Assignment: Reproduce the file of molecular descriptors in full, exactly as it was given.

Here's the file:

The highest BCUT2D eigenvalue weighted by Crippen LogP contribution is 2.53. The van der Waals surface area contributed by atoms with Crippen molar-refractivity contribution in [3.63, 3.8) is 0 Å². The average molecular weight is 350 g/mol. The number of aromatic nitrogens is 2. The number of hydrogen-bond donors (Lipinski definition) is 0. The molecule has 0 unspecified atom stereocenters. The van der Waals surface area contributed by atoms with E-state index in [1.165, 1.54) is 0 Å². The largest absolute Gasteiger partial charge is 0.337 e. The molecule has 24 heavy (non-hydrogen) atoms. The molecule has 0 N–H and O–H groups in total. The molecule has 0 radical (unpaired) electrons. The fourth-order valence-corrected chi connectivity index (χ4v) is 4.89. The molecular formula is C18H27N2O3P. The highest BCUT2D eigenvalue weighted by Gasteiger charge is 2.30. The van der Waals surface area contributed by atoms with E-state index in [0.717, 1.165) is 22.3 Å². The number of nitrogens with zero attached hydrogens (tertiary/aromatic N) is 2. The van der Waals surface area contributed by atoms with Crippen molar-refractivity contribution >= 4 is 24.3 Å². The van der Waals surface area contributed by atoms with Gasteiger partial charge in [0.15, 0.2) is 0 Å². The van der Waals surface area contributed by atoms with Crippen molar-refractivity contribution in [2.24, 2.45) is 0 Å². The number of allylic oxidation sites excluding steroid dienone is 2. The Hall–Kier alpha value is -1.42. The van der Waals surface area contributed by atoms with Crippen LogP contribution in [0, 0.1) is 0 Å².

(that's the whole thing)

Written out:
The highest BCUT2D eigenvalue weighted by Crippen LogP contribution is 2.53. The van der Waals surface area contributed by atoms with Crippen molar-refractivity contribution in [3.63, 3.8) is 0 Å². The average molecular weight is 350 g/mol. The number of aromatic nitrogens is 2. The number of hydrogen-bond donors (Lipinski definition) is 0. The molecule has 0 unspecified atom stereocenters. The van der Waals surface area contributed by atoms with E-state index in [1.165, 1.54) is 0 Å². The largest absolute Gasteiger partial charge is 0.337 e. The molecule has 24 heavy (non-hydrogen) atoms. The molecule has 0 N–H and O–H groups in total. The molecule has 0 radical (unpaired) electrons. The fourth-order valence-corrected chi connectivity index (χ4v) is 4.89. The molecular formula is C18H27N2O3P. The highest BCUT2D eigenvalue weighted by Gasteiger charge is 2.30. The van der Waals surface area contributed by atoms with E-state index in [0.717, 1.165) is 22.3 Å². The number of nitrogens with zero attached hydrogens (tertiary/aromatic N) is 2. The van der Waals surface area contributed by atoms with Crippen molar-refractivity contribution >= 4 is 24.3 Å². The van der Waals surface area contributed by atoms with Gasteiger partial charge in [0.15, 0.2) is 0 Å². The van der Waals surface area contributed by atoms with Crippen molar-refractivity contribution in [2.24, 2.45) is 0 Å². The number of allylic oxidation sites excluding steroid dienone is 2. The Hall–Kier alpha value is -1.42. The van der Waals surface area contributed by atoms with Crippen LogP contribution in [0, 0.1) is 0 Å².